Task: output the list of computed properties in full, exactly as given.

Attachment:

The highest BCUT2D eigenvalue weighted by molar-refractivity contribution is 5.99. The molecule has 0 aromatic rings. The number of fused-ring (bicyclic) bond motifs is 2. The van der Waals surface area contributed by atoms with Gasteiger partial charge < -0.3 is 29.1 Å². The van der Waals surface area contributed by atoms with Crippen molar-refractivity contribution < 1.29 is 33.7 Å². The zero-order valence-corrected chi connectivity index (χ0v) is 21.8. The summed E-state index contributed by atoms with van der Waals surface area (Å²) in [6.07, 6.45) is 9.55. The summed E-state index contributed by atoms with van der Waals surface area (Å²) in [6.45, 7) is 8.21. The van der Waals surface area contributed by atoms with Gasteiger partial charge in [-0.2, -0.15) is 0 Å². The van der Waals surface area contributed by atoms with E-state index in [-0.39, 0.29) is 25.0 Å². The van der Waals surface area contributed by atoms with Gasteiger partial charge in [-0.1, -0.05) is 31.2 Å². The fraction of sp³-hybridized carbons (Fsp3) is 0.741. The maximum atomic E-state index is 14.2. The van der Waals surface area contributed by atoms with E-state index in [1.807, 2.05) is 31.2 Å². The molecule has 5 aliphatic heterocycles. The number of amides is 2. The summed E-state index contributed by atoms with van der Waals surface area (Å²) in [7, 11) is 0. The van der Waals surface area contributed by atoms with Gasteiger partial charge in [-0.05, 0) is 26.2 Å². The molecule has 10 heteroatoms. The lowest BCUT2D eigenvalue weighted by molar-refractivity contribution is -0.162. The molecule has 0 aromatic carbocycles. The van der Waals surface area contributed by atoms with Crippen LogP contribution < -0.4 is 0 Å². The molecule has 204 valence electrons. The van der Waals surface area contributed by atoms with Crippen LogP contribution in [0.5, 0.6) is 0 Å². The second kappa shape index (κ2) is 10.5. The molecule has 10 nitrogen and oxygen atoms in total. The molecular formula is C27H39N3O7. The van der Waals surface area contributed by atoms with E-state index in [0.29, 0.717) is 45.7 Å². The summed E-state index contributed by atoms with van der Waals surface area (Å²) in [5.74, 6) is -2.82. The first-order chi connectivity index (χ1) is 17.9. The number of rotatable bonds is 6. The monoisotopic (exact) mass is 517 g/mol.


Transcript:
The highest BCUT2D eigenvalue weighted by molar-refractivity contribution is 5.99. The molecule has 0 aromatic rings. The number of fused-ring (bicyclic) bond motifs is 2. The van der Waals surface area contributed by atoms with Gasteiger partial charge < -0.3 is 29.1 Å². The van der Waals surface area contributed by atoms with Crippen molar-refractivity contribution < 1.29 is 33.7 Å². The zero-order valence-corrected chi connectivity index (χ0v) is 21.8. The summed E-state index contributed by atoms with van der Waals surface area (Å²) in [6.07, 6.45) is 9.55. The summed E-state index contributed by atoms with van der Waals surface area (Å²) in [6.45, 7) is 8.21. The van der Waals surface area contributed by atoms with Gasteiger partial charge in [-0.2, -0.15) is 0 Å². The van der Waals surface area contributed by atoms with E-state index in [-0.39, 0.29) is 25.0 Å². The van der Waals surface area contributed by atoms with Gasteiger partial charge in [-0.1, -0.05) is 31.2 Å². The fraction of sp³-hybridized carbons (Fsp3) is 0.741. The maximum atomic E-state index is 14.2. The van der Waals surface area contributed by atoms with E-state index in [1.807, 2.05) is 31.2 Å². The molecule has 5 aliphatic heterocycles. The number of amides is 2. The summed E-state index contributed by atoms with van der Waals surface area (Å²) in [7, 11) is 0. The van der Waals surface area contributed by atoms with Gasteiger partial charge in [-0.05, 0) is 26.2 Å². The molecule has 10 heteroatoms. The lowest BCUT2D eigenvalue weighted by molar-refractivity contribution is -0.162. The molecule has 0 aromatic carbocycles. The van der Waals surface area contributed by atoms with Crippen LogP contribution < -0.4 is 0 Å². The molecule has 204 valence electrons. The van der Waals surface area contributed by atoms with Crippen LogP contribution in [0.5, 0.6) is 0 Å². The second kappa shape index (κ2) is 10.5. The molecule has 10 nitrogen and oxygen atoms in total. The molecular formula is C27H39N3O7. The van der Waals surface area contributed by atoms with E-state index in [0.29, 0.717) is 45.7 Å². The summed E-state index contributed by atoms with van der Waals surface area (Å²) in [5.74, 6) is -2.82. The first-order chi connectivity index (χ1) is 17.9. The number of rotatable bonds is 6. The monoisotopic (exact) mass is 517 g/mol.